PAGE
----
Walgreens Boots Alliance settles lawsuits

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WASHINGTON — Walgreens Boots Alliance has agreed to pay more than $269 million to settle federal and state lawsuits that accused the retailer of overbilling federal health-care programs.

WBA logoThe pharmacy chain will pay $209.2 million to resolve claims that it improperly billed Medicare, Medicaid and other federal programs from 2006 to 2017 for hundreds of thousands of insulin pens it dispensed to patients it knew did not need them.

Walgreens will also pay $60 million to resolve claims it overcharged Medicaid from 2008 to 2017 by failing to disclose and charge the discount drug prices it offered the public through its Prescription Savings Club program.

“Walgreens is pleased to have resolved these matters with the Department of Justice,” the company said in a statement. “The company fully cooperated with the government and has admitted no wrongdoing. Walgreens is a company of pharmacists living and working in the communities we serve, and we have always taken the safety and reliability of the medicines our patients need very seriously. We are resolving these matters because we believe it is in the best interest of our customers, patients and other stakeholders to move forward.”

Walgreens said it set aside enough money for both settlements as of Nov. 30, 2018. It also entered a corporate integrity agreement with the Office of the Inspector General of the U.S. Department of Health and Human Services to ensure future compliance with federal healthcare programs.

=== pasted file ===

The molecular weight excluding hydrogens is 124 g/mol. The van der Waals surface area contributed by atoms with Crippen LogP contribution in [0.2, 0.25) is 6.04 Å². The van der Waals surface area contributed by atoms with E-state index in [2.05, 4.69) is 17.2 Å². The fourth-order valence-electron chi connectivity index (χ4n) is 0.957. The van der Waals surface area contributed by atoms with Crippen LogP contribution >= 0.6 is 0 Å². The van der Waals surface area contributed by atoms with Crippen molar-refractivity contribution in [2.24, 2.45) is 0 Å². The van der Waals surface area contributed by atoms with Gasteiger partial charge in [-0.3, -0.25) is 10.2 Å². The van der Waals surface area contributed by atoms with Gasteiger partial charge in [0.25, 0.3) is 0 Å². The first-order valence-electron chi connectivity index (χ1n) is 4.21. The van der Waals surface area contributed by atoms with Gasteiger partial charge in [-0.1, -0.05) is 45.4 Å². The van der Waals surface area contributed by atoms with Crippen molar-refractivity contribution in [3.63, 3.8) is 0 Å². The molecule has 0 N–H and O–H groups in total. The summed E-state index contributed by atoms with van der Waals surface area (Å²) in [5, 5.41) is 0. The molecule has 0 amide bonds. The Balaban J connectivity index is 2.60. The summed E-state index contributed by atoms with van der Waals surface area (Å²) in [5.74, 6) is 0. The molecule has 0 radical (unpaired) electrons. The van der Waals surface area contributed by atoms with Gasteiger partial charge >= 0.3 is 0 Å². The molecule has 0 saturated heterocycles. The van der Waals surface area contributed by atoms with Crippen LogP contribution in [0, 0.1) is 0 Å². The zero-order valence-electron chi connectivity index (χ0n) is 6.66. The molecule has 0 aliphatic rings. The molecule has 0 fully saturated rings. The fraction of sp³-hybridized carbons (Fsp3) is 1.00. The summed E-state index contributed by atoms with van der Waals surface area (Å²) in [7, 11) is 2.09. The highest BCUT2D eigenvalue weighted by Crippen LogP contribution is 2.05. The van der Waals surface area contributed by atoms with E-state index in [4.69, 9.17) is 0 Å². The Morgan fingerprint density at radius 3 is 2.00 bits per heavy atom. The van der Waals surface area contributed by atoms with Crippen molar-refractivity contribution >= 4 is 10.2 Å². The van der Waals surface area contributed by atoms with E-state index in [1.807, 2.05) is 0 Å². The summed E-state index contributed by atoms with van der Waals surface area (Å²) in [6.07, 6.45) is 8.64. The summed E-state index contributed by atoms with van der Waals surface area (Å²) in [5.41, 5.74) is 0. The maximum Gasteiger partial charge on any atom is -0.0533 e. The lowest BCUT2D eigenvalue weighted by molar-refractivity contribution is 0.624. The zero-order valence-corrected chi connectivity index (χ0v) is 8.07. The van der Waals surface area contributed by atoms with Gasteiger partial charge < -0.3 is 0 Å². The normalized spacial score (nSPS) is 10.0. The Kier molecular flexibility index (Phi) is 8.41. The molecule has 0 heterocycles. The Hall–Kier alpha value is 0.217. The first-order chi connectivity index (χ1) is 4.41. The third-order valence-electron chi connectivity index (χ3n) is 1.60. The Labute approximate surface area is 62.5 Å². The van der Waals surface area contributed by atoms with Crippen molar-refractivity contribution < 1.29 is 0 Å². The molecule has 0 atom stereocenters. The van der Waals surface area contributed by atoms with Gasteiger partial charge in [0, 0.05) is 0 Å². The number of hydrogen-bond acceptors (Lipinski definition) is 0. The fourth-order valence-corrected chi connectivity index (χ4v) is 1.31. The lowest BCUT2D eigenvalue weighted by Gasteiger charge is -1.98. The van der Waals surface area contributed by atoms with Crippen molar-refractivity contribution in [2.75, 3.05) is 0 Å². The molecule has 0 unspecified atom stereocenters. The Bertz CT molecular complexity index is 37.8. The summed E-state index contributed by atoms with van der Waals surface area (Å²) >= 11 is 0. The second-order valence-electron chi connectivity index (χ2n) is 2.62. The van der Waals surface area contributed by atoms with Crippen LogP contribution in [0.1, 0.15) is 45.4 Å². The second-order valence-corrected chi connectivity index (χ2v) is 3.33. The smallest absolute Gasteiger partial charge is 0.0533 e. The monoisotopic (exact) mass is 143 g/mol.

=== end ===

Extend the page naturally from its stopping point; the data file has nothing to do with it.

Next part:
“The settlement amounts have been fully reserved for in the Company Consolidated Condensed Financial Statement as of November 30, 2018,” the company’s statement said. “In relation to these matters, Walgreens has entered into a Corporate Integrity Agreement (CIA) with the Office of the Inspector General of the Department of Health and Human Services. The CIA builds upon the company’s already existing comprehensive compliance program.”

Walgreens’ settlements resolve claims under the federal False Claims Act, which lets private whistleblowers sue on the federal government’s behalf and share in recoveries.

The accords were respectively approved last week by U.S. District Judges Paul Crotty and Paul Oetken, who both are in Manhattan.

About $200 million of the payout will go to the federal government, and the rest to state governments.



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